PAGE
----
March 10, 2014
Leaving Your Mark

By: Ryan Hodros, Pastry Arts Student

I got to interview a brewer this weekend about a collaborative brew day she was taking part in.  The brew day was in support of Project Venus, which encouraged women brewers to collaborate on “Unite Pale Ale,” a base recipe that would be tweaked by every group in order to produce dozens of variations on the same beer.  She spoke of the group’s desire to leave their mark on this event by coming up with the most interesting but also most uncomplicated variation they could imagine and settled on a certain amount of rye added to the mash.

I couldn’t help but think about pastry school and recipe development.  One of the skills necessary to be a pastry chef or baker is the ability to take classic recipes and tweak them in new and innovative ways.  Sometimes this is exceedingly difficult, requiring entirely new recipe creations.  But sometimes, as I learned in the interview, the simplest alterations can make the most profound difference.  For example, take the cheesecake recipe from last week’s blog and trade out the citrus extract for two teaspoons of mint extract.  Sprinkle in some chocolate chunks before baking and suddenly you have a Mint Chocolate Chip cheesecake.

I mention this because, after a while, school can become a bit routine.  You come in, you get everything ready, you bake the recipe, you eat, you clean, you go home.  Creative types (or, almost everyone in pastry school) may start to get antsy, and these minor tweaks are a fun way to keep yourself interested without having to ask for a brand new curriculum every time you get bored.

This becomes even more important the farther into the class you go, as creativity in plating becomes a major part of your skillset.  While we were in international baking, I was tasked with making an Italian torta that included some orange juice and zest.  As the recipe was written, it would taste good but just be a lump of brown cake, which didn’t promise to be all that impressive on the plate.  So I decided to add a garnish of candied orange peel, hit the cake with an orange soaking syrup, and use Italian meringue instead of whipped cream.  Three small changes not only pumped my torta up so that it looked great but made it my own.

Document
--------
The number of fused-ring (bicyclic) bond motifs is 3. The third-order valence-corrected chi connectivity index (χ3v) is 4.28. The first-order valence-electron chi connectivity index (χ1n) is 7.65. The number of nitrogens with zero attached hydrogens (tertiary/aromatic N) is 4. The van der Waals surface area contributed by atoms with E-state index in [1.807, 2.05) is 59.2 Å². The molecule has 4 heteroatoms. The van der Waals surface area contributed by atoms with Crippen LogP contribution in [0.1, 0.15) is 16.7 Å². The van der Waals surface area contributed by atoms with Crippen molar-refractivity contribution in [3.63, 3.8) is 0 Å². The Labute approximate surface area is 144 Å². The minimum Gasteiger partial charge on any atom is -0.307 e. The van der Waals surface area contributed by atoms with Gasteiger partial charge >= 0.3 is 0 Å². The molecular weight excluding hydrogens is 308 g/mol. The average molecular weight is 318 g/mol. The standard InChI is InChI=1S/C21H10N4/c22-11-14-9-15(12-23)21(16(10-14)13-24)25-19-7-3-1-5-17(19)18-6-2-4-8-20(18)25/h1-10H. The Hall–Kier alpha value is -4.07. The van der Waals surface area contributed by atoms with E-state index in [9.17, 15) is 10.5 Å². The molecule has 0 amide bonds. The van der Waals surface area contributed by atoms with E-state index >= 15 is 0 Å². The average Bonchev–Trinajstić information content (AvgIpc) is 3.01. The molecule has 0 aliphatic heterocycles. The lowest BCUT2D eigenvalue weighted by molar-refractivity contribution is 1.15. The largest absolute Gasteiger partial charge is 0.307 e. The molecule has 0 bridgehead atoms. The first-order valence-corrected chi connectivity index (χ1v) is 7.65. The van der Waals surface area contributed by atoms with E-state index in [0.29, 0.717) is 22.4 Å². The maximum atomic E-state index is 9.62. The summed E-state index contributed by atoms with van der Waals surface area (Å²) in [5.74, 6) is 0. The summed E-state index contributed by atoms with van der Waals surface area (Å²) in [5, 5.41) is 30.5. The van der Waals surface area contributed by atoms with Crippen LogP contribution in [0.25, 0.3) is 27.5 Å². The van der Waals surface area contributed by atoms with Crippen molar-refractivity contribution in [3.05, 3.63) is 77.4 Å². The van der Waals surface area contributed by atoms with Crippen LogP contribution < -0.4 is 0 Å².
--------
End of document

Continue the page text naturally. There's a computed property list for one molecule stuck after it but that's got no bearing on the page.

There are a great deal of hands-on skills that develop as you go through pastry school—knife skills, chemistry, kitchen techniques, etc.  But at Escoffier, you can also hone your creative abilities and learn to leave your mark on the classics.

Torta di Arancia

For the Candied Orange Peel:
Peel from one orange (see below)
1 cup white sugar
1 cup water

Peel the zest of the orange with a paring knife similar to how you’d peel an apple.  Try to keep as much of the pith off your peel as you can off your zest, but some is unavoidable.  Use a spoon to scrape that pith away.  Cut those zest peels into strips.

Dissolve sugar in water then simmer orange peels for two hours or until the peels have become bright and semi-translucent.  Remove from water with a fork and let cool on parchment paper.  Reserve the sugar water with orange extract for later.

For the Torta:
1 1/3 cup AP flour
1 Tablespoon cornstarch
1 ½ teaspoons baking powder
½ teaspoon salt
1 cup sugar
4 eggs, separated
½ cup orange juice
2 t orange zest
1/3 cup olive oil
½ teaspoon vanilla extract

Preheat to 325.  Grease and line one 9” cake round

Sift flour, cornstarch, baking powder and salt together.  Combine ½ cup sugar with egg yolks, orange juice, zest, olive oil and vanilla extract and mix until combined.  Add to the dry ingredients and mix to combine.

Whip egg whites to very soft peaks.  Add remaining ½ cup sugar and whip to soft peaks.  Fold into the mixture from step two.  You want to be careful at this stage not to overwork the egg whites.  They’re your primary leavener so you don’t want to pop too many bubbles.

Pour into your cake pan and bake until it springs back from your finger in the center.  If the outside starts to brown but the inside still jiggles, reduce the heat to 225 and check it every ten minutes or so.  The bake time varies on this recipe more so than most I’ve used, so I can’t really give a “cook time.”  Just be vigilant.

Cool upside down on a wire rack until you can touch the pan.  Then depan and let cool.  Then, with a pastry brush, dap the orange/sugar mixture from making candied peels around the surface of the cake.  Be liberal with it, but do it slowly so your cake doesn’t start to melt on you.

Presentation can go however you like of course.  I like to use Italian meringue around the outside of the cake, torch it, and then sprinkle the candied orange peel over top